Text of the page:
Late that night, brooding over Monterone’s curse, Rigoletto hurries to the house where he has hidden his daughter, Gilda. On the way he encounters Sparafucile, a professional assassin, who offers his services; but the jester dismisses him, reflecting that his own tongue is as sharp as the murderer’s dagger (‘Pari siamo!’). His mood brightens when he is greeted by Gilda, who questions him about her long-dead mother; he nostalgically describes his wife as an angel (‘Duet: Deh, non parlare’), adding that Gilda is all he has left. Afraid for the girl’s safety, he warns her nurse, Giovanna, to admit no one to the house. As the jester leaves however, the Duke slips into the garden, tossing a purse to Giovanna to keep her quiet. He declares his love to Gilda (duet ‘E il sol dell’anima’), who has secretly admired him at church, and tells her he is ‘Gualtier Malde’, a poor student. At the sound of footsteps Gilda begs him to leave; alone, she tenderly repeats his name (‘Caro nome’) and then goes up to bed. Meanwhile, the malicious courtiers stop Rigoletto outside his house and ask him to help abduct Ceprano’s wife, who lives nearby. The jester is duped into wearing a blindfold and holding a ladder against the wall of his own house. Laughing at how they have tricked him, the courtiers break into his house and carry off Gilda. Rigoletto, hearing his daughter’s cry for help, tears off his blindfold and rushes into the house: discovering only her scarf, he collapses as he remembers Monterone’s curse.

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    Act II

    In his palace, the Duke is distraught over the kidnapping of Gilda, whom he imagines alone and miserable (‘Parmi veder le lagrime’). When his courtiers return, saying that it is they who have taken her and that she is now in his chamber, he rushes off to the conquest.

    Soon Rigoletto enters, searching for Gilda; though the courtiers are astonished to learn she is not his mistress but his daughter, they bar his way. The jester lashes out at their cruelty (‘Cortigiani, vil razza dannata’) but ends his tirade with a plea for mercy. Just then Gilda appears, dishevelled in her nightdress; she runs in shame to her father, who orders the others to leave. Alone with Rigoletto, Gilda tells of the Duke’s courtship, then of her abduction (‘Tutte le feste al tempio’). As Monterone is led to the dungeons, still cursing the Duke, the jester swears vengeance. Meanwhile, the lovelorn Gilda begs her father to forgive the Duke (duet ‘Si, vendetta’).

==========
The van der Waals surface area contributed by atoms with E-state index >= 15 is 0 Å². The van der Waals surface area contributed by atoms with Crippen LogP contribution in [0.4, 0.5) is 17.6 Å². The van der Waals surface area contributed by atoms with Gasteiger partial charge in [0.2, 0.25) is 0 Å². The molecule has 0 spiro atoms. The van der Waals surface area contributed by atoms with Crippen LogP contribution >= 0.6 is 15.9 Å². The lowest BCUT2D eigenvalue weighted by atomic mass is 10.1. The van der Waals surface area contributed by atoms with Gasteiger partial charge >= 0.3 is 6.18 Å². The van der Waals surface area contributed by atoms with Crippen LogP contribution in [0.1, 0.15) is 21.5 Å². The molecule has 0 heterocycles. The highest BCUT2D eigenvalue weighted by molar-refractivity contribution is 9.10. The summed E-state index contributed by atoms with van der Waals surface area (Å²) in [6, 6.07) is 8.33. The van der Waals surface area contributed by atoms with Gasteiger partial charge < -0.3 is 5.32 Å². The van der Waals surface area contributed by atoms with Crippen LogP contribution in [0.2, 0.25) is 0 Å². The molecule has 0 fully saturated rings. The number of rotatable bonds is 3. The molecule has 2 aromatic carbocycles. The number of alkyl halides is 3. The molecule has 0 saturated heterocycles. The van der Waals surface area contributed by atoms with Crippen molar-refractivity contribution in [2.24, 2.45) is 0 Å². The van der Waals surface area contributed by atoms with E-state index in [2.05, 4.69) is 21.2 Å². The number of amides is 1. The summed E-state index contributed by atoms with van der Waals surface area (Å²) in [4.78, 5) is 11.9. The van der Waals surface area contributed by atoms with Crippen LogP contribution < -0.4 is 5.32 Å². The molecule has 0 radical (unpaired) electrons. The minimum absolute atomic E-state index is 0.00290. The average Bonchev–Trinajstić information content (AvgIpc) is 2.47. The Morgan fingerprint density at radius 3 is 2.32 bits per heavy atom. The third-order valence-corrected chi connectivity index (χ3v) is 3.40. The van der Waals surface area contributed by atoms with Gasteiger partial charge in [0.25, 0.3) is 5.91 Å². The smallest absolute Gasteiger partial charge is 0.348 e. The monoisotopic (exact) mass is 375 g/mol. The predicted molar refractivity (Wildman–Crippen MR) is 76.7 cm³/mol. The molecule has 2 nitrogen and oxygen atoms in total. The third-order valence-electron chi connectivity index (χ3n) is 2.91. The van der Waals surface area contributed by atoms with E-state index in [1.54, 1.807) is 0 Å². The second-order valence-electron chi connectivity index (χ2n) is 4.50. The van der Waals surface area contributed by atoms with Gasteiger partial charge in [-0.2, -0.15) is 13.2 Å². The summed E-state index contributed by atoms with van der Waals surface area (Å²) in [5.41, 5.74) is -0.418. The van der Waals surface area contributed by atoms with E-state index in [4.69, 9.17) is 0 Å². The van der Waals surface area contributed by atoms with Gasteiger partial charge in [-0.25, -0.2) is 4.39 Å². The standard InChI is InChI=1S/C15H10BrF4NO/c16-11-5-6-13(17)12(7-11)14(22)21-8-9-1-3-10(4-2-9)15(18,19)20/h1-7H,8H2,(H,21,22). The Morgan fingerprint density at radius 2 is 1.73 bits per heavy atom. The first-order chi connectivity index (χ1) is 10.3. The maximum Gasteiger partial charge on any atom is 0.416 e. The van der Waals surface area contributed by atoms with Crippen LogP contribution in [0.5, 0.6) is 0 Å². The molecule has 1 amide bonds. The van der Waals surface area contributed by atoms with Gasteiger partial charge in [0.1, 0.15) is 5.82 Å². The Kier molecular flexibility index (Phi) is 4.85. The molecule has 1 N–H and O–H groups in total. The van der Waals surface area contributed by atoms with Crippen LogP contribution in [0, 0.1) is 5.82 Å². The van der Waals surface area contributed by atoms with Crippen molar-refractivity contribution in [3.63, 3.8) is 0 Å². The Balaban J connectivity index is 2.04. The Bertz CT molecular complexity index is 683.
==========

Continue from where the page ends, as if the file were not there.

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    Act III

    On a dark night, Rigoletto and Gilda wait outside the abandoned inn on the outskirts of Mantua where Sparafucile and his sister Maddalena live. Gilda watches in disbelief while the Duke, disguised as a soldier and laughing at the fickleness of women (‘La donna è mobile’), makes love to Maddalena. Rigoletto comforts his daughter as Maddalena leads the libertine on (quartet ‘Bella figlia dell’amore’). Telling Gilda to dress as a boy, the jester sends her off to Verona, then pays Sparafucile to murder the Duke and leaves.

    As a storm gathers, Gilda returns to overhear Maddalena urge her brother to spare the handsome stranger and kill Rigoletto instead. Sparafucile refuses but agrees to substitute the next guest who comes to the inn. Gilda, resolved to sacrifice herself for the Duke even though he has betrayed her, knocks at the door and is stabbed. When the storm subsides, Rigoletto returns to claim the body; he gloats over the sack Sparafucile gives him, only to hear his supposed victim singing in the distance. Frantically cutting open the sack, he finds his daughter, who dies asking his forgiveness (duet ‘Lassu in cielo’). Rigoletto cries out: ‘Ah, the curse!’


  • Partners of Teatr Wielki – Polish National Opera

  • Media patrons of Teatr Wielki – Polish National Opera